Amazingly, fewer than six in ten Americans actually pays any income tax. As Scott Hodge recounted in a March 30 Tax Foundation report: "During 2006, Tax Foundation economists estimate that roughly 43.4 million tax returns, representing 91 million individuals, will face a zero or negative tax liability. That's out of a total of 136 million federal tax returns that will be filed. Adding to this figure the 15 million households and individuals who file no tax return at all, roughly 121 million Americans -- or 41 percent of the U.S. population -- will be completely outside the federal income tax system in 2006. This total includes those who pay no tax, and those who pay some tax upfront and are later refunded the full amount of the tax paid or more....
"The number of tax returns with zero or negative tax liability has risen steadily over the past decade. However, it accelerated sharply between 2000 and 2004 due to the effects of tax changes during President Bush's first term of office."

For the full report: www.taxfoundation.org

In an October Tax Foundation report, William Ahern and Gerald Prante looked at the latest numbers from the IRS, from the 2003 tax year, and observed the greater burden on the wealthier: "The top-earning 25 percent of taxpayers (AGI over $57,343) earned 64.9 percent of nation's income, but they paid more than four out of every five dollars collected by the federal income tax (83.9 percent)." See: www.taxfoundation.org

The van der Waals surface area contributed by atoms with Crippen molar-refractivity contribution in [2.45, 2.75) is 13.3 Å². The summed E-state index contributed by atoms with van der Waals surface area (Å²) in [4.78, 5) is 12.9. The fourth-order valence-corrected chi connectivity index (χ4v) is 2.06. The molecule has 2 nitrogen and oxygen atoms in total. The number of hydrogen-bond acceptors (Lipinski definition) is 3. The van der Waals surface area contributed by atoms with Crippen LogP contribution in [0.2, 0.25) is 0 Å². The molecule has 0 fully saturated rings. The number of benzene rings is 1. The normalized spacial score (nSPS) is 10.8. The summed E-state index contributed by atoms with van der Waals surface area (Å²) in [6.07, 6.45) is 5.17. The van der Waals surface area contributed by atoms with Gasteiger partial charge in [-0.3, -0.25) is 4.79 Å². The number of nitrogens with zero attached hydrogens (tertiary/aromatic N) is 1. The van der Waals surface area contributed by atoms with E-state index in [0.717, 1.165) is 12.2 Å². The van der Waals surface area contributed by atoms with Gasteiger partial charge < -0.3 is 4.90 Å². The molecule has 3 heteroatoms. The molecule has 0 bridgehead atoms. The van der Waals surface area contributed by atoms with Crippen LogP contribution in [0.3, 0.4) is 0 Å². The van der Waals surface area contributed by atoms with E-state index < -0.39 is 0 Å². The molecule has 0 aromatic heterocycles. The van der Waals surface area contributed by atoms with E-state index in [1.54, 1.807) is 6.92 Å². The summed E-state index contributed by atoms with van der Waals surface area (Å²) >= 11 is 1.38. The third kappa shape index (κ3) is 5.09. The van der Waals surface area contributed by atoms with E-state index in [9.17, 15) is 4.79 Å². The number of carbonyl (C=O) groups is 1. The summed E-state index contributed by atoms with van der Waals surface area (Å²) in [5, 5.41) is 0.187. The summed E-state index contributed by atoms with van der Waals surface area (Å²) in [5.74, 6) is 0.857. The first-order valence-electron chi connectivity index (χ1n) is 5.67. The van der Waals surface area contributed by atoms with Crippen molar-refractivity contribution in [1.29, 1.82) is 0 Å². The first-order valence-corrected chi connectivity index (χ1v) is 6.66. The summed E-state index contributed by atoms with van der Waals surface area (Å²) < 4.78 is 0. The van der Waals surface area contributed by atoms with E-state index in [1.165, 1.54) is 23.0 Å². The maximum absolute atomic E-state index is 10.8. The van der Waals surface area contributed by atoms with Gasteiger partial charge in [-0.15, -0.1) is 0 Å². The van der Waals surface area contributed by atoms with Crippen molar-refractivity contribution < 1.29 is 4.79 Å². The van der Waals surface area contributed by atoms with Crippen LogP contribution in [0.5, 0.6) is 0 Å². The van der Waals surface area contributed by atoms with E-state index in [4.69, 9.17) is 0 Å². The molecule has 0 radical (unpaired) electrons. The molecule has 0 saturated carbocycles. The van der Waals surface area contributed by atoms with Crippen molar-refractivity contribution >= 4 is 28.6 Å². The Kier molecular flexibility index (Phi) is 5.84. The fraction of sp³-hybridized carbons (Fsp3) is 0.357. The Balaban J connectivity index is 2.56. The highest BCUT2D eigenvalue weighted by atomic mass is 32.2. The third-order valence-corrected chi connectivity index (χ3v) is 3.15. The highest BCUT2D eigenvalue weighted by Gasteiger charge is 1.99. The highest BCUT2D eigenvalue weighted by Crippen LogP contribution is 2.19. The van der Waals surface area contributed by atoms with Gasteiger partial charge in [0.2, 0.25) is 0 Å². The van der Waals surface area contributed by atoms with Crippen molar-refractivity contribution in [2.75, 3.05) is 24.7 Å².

Indeed, the bottom 50 percent, those earning below $29,000, represented 14 percent of all reported income but paid a piddling 3.46 percent of all income taxes collected. Those making more than $95,000 earned 42 percent of the income, yet paid 64 percent of all taxes collected and those earning more than $295,000 paid an average 24.3 percent tax rate, eight times the minimal 2.95 percent rate paid by those making under $29,000. We have a Marxist tax system.

Transcripts of the May 10 CBS and NBC stories, as corrected against the closed-captioning by the MRC's Brad Wilmouth:

# CBS Evening News. Bob Schieffer led: "Good evening. Gas prices are high, the war in Iraq won't go away, so it is no wonder the Republican-controlled Congress has been looking for something it can brag on as the fall election approaches. And today it found one -- that old favorite, tax cuts. Or, to be more specific, an extension of some of the President's previous tax cuts which were due to expire. We go first to Sharyl Attkisson on Capitol Hill. Sharyl?"

Sharyl Attkisson began from Capitol Hill: "Bob, well, with the Congress on the verge of handing the President a major victory, the House has now passed the tax cuts. The Senate is expected to follow suit. It's $70 billion worth of cuts over five years, and today Republicans were crowing."